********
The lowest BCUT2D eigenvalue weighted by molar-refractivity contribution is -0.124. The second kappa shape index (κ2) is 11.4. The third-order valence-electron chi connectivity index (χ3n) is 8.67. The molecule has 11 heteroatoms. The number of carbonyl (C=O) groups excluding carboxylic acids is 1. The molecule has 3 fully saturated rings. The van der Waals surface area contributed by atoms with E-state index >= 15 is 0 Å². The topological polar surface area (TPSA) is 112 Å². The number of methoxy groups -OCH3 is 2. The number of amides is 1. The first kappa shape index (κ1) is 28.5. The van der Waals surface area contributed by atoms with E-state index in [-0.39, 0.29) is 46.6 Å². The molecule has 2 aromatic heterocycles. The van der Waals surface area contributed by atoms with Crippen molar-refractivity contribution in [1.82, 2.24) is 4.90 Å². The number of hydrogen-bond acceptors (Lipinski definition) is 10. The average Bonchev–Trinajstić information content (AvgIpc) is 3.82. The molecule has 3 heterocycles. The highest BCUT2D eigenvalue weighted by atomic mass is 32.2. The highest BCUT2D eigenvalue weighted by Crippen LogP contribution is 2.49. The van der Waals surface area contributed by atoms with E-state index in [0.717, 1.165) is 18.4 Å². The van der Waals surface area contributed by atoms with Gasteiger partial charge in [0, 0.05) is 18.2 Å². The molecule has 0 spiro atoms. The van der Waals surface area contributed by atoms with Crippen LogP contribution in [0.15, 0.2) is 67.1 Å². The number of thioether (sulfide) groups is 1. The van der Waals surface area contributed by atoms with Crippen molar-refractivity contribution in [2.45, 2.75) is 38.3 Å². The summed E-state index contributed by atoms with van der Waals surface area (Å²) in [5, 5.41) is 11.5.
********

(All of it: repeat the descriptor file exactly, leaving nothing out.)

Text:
The lowest BCUT2D eigenvalue weighted by molar-refractivity contribution is -0.124. The second kappa shape index (κ2) is 11.4. The third-order valence-electron chi connectivity index (χ3n) is 8.67. The molecule has 11 heteroatoms. The number of carbonyl (C=O) groups excluding carboxylic acids is 1. The molecule has 3 fully saturated rings. The van der Waals surface area contributed by atoms with E-state index >= 15 is 0 Å². The topological polar surface area (TPSA) is 112 Å². The number of methoxy groups -OCH3 is 2. The number of amides is 1. The first kappa shape index (κ1) is 28.5. The van der Waals surface area contributed by atoms with E-state index in [-0.39, 0.29) is 46.6 Å². The molecule has 2 aromatic heterocycles. The van der Waals surface area contributed by atoms with Crippen molar-refractivity contribution in [1.82, 2.24) is 4.90 Å². The number of hydrogen-bond acceptors (Lipinski definition) is 10. The average Bonchev–Trinajstić information content (AvgIpc) is 3.82. The molecule has 3 heterocycles. The highest BCUT2D eigenvalue weighted by atomic mass is 32.2. The highest BCUT2D eigenvalue weighted by Crippen LogP contribution is 2.49. The van der Waals surface area contributed by atoms with E-state index in [0.717, 1.165) is 18.4 Å². The van der Waals surface area contributed by atoms with Gasteiger partial charge in [0, 0.05) is 18.2 Å². The molecule has 0 spiro atoms. The van der Waals surface area contributed by atoms with Crippen LogP contribution in [0.15, 0.2) is 67.1 Å². The number of thioether (sulfide) groups is 1. The van der Waals surface area contributed by atoms with Crippen molar-refractivity contribution in [2.45, 2.75) is 38.3 Å². The summed E-state index contributed by atoms with van der Waals surface area (Å²) in [5, 5.41) is 11.5.